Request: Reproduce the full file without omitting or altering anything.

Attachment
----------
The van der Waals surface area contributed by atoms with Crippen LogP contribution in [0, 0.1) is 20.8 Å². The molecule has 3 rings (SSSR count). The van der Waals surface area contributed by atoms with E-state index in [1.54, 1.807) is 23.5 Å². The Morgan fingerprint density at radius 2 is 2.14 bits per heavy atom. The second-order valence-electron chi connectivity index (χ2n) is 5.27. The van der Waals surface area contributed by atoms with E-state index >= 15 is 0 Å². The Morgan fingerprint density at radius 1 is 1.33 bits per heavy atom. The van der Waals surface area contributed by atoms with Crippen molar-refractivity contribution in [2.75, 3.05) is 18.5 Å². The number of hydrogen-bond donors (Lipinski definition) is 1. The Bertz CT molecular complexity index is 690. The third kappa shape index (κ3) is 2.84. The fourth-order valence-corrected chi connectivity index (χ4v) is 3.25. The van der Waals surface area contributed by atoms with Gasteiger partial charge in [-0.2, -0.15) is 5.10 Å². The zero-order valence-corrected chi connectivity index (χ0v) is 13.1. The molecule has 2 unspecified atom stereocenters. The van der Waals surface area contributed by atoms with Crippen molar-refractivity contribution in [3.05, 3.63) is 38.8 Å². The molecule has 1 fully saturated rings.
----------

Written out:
The van der Waals surface area contributed by atoms with Crippen LogP contribution in [0, 0.1) is 20.8 Å². The molecule has 3 rings (SSSR count). The van der Waals surface area contributed by atoms with E-state index in [1.54, 1.807) is 23.5 Å². The Morgan fingerprint density at radius 2 is 2.14 bits per heavy atom. The second-order valence-electron chi connectivity index (χ2n) is 5.27. The van der Waals surface area contributed by atoms with E-state index >= 15 is 0 Å². The Morgan fingerprint density at radius 1 is 1.33 bits per heavy atom. The van der Waals surface area contributed by atoms with Crippen molar-refractivity contribution in [2.75, 3.05) is 18.5 Å². The number of hydrogen-bond donors (Lipinski definition) is 1. The Bertz CT molecular complexity index is 690. The third kappa shape index (κ3) is 2.84. The fourth-order valence-corrected chi connectivity index (χ4v) is 3.25. The van der Waals surface area contributed by atoms with Gasteiger partial charge in [-0.2, -0.15) is 5.10 Å². The zero-order valence-corrected chi connectivity index (χ0v) is 13.1. The molecule has 2 unspecified atom stereocenters. The van der Waals surface area contributed by atoms with Crippen molar-refractivity contribution in [3.05, 3.63) is 38.8 Å². The molecule has 1 fully saturated rings.